Why are you studying Japanese? To understand anime/manga? To get a job in Japan? To appreciate the music? To play video games in their original form? All fine goals. But eventually you come to a strange crossroads. You’ve accomplished what you’ve set out to do.
The Mid Level Blues (usually around level 20-30) is that downer phase between having a strong foundation of all the basics, but being unable to make that leap into actually enjoying what you set out to do. You reach a plateau. A seemingly impossible to climb wall blocks you.
The high level blues (level 45-55) is a much more complex phase. A phase that most learners may be jealous that you get to experience, but a major struggle nonetheless.
Your Japanese isn’t perfect. It’s not fluent. But it’s pretty damn good. Good enough to do everything you wanted. You don’t need 100% Japanese to have fun. 85% is enough.
Two emotions emerge:
1. Complacency: the feeling that this may be good enough. You are able to bask in the rewards of your labor. Why suffer any more?
2. Lack of direction: where to go from here. You’ve come this far but feel like you aren’t making the same progress anymore. Is this what fluency is like? Is there really anything else you can do?
The high level blues is a game changer. The sad truth about Japanese learners is most people don’t make it past this phase. People too easily make a conscious decision that this is good enough. An unsurprising coincidence is that level 50 is around the level required to pass the JLPT N1, which causes many learners to feel they have peaked.
However this is Japanese Level Up. No one on this site is stopping at 50s. I won’t allow it. This site is getting you to fluent or beyond. Nothing less.
Is it really worth it?
I suffered the high level blues at the worst time possible. Right after I came back from living in Japan for 3 years. This was a rough time, as I was used to having an in your face need to improve your Japanese all the time. A drastic change of environment can hurt.
I persevered and fortunately discovered that there is a major difference between “advanced” and “fluency.” They are worlds apart in what you can see and what you can do. It’s hard to explain, but it’s the same divide in feeling of going to Japan for the first time when you speak little Japanese and going when your Japanese is good. You appreciate more, you feel more, you connect more. Sure 85% feels great, but it’s that last 15% that makes things truly special.
So how do you get it through it? There are 4 strategies I developed that allowed me to push through.
1. New grand goals
When you’ve met goals, you have to set new ones. Immediately. Otherwise your pace falls flat. I know you’ve been at Japanese for probably a few years now. But it’s time to sit down like you did when you first started studying, and make a new list of things you want to be able to do, short term and long term.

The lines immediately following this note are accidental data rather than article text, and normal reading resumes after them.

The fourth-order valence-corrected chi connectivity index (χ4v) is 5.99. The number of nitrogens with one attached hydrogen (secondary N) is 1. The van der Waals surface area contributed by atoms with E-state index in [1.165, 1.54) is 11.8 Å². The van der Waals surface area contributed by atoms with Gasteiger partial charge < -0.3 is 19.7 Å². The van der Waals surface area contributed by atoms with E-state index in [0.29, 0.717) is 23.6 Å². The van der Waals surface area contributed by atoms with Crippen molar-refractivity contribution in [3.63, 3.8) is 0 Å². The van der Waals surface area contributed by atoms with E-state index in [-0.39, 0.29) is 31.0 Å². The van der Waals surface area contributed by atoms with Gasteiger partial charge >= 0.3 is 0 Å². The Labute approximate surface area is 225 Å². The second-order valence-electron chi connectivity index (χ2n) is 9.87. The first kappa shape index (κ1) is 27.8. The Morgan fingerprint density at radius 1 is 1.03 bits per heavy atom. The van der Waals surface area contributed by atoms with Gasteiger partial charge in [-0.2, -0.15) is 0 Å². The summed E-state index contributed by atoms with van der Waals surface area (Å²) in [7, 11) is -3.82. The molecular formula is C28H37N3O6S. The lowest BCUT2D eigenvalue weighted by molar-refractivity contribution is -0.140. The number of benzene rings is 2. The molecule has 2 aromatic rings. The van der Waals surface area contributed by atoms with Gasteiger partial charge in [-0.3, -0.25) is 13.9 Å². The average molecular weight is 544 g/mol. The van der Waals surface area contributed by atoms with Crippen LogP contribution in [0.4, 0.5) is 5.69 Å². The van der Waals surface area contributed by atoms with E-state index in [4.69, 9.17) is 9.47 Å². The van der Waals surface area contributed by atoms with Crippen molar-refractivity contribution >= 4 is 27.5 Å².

2. Connect with other Japanese learners who are where you want to be
The high level blues bring with it some arrogance. Your Japanese is great and you’ve earned it. If you’ve ever run into a high level Japanese learner who is being arrogant (for example on a forum), there is a good chance they are in the middle of this phase.
Making friends with learners who are much higher than you does something important. It shows you how much better you can actually get. It puts your level in perspective, showing you that you still have so much more left to achieve.
Don’t have any direct connections? Use fluent foreigners that appear on variety shows as your role models.
3. Whatever you were doing at the peak of your levelling, bring it back, and take it further.
Has Anki turned into mostly just reviews with few new cards added? Get back into the habit of adding new cards like you were in your level 20s. Used to watch hour after hour of Japanese TV show? Are you still doing so or has English programming been increasingly creeping in? Did you used to go out of your way to talk with everyone in Japanese, whenever and wherever you could? What happened to all those people?
Read a new novel a week or a few volumes of manga a day. Step up your pace. Reignite the flame. Don’t let it slowly burn out.
4. Use more challenging native material
Always watching or reading the same type of material gives you false confidence. You get too used to it and you don’t feel the necessity for improvement. You need to expand into new genres and formats you’ve never engaged in with before.
Push yourself out of your comfort zone.
Experience with the high level blues?
I know there are some people on this site who have faced this, are currently facing it, or have it just around the corner. What problems have you struggled with? How have you overcome/hope to overcome it? Have any strategies to add to the list?
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